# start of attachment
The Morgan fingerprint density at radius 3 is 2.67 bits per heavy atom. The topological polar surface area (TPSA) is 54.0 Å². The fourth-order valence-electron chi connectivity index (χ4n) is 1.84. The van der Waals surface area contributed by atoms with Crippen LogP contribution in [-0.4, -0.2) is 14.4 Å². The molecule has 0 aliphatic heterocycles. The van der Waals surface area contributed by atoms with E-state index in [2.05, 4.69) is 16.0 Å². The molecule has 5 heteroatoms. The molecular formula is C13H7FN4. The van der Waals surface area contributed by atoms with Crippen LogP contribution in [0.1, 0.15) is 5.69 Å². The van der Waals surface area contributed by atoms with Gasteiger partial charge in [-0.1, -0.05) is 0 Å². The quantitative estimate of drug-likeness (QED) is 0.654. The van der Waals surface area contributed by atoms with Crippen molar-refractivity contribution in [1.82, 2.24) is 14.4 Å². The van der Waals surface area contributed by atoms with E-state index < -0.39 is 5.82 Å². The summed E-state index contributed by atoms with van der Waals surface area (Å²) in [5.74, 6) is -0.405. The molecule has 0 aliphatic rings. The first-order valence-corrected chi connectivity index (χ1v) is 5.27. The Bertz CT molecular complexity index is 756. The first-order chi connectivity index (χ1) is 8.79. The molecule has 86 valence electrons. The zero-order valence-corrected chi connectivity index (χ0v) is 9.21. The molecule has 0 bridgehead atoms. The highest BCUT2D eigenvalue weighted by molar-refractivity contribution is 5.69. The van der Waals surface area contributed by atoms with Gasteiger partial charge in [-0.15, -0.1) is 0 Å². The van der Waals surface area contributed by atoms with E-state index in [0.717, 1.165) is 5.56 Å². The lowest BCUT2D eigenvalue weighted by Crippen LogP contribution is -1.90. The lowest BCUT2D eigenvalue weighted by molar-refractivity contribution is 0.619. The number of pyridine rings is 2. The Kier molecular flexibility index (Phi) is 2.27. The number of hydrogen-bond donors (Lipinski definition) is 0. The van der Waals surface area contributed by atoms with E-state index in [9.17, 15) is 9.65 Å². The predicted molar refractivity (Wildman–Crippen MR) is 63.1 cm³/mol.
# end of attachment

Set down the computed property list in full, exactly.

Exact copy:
The Morgan fingerprint density at radius 3 is 2.67 bits per heavy atom. The topological polar surface area (TPSA) is 54.0 Å². The fourth-order valence-electron chi connectivity index (χ4n) is 1.84. The van der Waals surface area contributed by atoms with Crippen LogP contribution in [-0.4, -0.2) is 14.4 Å². The molecule has 0 aliphatic heterocycles. The van der Waals surface area contributed by atoms with E-state index in [2.05, 4.69) is 16.0 Å². The molecule has 5 heteroatoms. The molecular formula is C13H7FN4. The van der Waals surface area contributed by atoms with Crippen LogP contribution in [0.1, 0.15) is 5.69 Å². The van der Waals surface area contributed by atoms with Gasteiger partial charge in [-0.1, -0.05) is 0 Å². The quantitative estimate of drug-likeness (QED) is 0.654. The van der Waals surface area contributed by atoms with Crippen molar-refractivity contribution in [1.82, 2.24) is 14.4 Å². The van der Waals surface area contributed by atoms with E-state index < -0.39 is 5.82 Å². The summed E-state index contributed by atoms with van der Waals surface area (Å²) in [5.74, 6) is -0.405. The molecule has 0 aliphatic rings. The first-order valence-corrected chi connectivity index (χ1v) is 5.27. The Bertz CT molecular complexity index is 756. The first-order chi connectivity index (χ1) is 8.79. The molecule has 86 valence electrons. The zero-order valence-corrected chi connectivity index (χ0v) is 9.21. The molecule has 0 bridgehead atoms. The highest BCUT2D eigenvalue weighted by molar-refractivity contribution is 5.69. The van der Waals surface area contributed by atoms with Gasteiger partial charge in [-0.15, -0.1) is 0 Å². The van der Waals surface area contributed by atoms with E-state index in [0.717, 1.165) is 5.56 Å². The lowest BCUT2D eigenvalue weighted by Crippen LogP contribution is -1.90. The lowest BCUT2D eigenvalue weighted by molar-refractivity contribution is 0.619. The number of pyridine rings is 2. The Kier molecular flexibility index (Phi) is 2.27. The number of hydrogen-bond donors (Lipinski definition) is 0. The van der Waals surface area contributed by atoms with E-state index in [9.17, 15) is 9.65 Å². The predicted molar refractivity (Wildman–Crippen MR) is 63.1 cm³/mol.